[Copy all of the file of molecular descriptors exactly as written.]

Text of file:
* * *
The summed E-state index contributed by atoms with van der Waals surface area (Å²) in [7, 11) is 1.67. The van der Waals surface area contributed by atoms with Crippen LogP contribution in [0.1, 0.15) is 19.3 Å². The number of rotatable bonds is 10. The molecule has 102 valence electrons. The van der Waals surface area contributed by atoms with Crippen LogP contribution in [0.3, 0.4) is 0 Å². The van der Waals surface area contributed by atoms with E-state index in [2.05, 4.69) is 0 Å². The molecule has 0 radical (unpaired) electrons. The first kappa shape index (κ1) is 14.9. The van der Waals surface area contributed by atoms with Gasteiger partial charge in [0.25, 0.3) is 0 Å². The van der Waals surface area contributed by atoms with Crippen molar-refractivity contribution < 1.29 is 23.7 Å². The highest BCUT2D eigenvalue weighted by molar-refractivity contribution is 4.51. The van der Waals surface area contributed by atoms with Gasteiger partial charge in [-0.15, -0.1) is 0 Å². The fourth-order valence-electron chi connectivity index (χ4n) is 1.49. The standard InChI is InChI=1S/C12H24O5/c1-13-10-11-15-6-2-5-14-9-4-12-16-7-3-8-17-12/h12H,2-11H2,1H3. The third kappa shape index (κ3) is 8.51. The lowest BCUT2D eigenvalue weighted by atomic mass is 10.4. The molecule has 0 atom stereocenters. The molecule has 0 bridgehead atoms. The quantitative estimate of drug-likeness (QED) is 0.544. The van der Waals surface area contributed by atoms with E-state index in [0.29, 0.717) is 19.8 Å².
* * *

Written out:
The summed E-state index contributed by atoms with van der Waals surface area (Å²) in [7, 11) is 1.67. The van der Waals surface area contributed by atoms with Crippen LogP contribution in [0.1, 0.15) is 19.3 Å². The number of rotatable bonds is 10. The molecule has 102 valence electrons. The van der Waals surface area contributed by atoms with Crippen LogP contribution in [0.3, 0.4) is 0 Å². The van der Waals surface area contributed by atoms with E-state index in [2.05, 4.69) is 0 Å². The molecule has 0 radical (unpaired) electrons. The first kappa shape index (κ1) is 14.9. The van der Waals surface area contributed by atoms with Gasteiger partial charge in [0.25, 0.3) is 0 Å². The van der Waals surface area contributed by atoms with Crippen molar-refractivity contribution < 1.29 is 23.7 Å². The highest BCUT2D eigenvalue weighted by molar-refractivity contribution is 4.51. The van der Waals surface area contributed by atoms with Gasteiger partial charge in [-0.15, -0.1) is 0 Å². The fourth-order valence-electron chi connectivity index (χ4n) is 1.49. The standard InChI is InChI=1S/C12H24O5/c1-13-10-11-15-6-2-5-14-9-4-12-16-7-3-8-17-12/h12H,2-11H2,1H3. The third kappa shape index (κ3) is 8.51. The lowest BCUT2D eigenvalue weighted by atomic mass is 10.4. The molecule has 0 atom stereocenters. The molecule has 0 bridgehead atoms. The quantitative estimate of drug-likeness (QED) is 0.544. The van der Waals surface area contributed by atoms with E-state index in [0.29, 0.717) is 19.8 Å².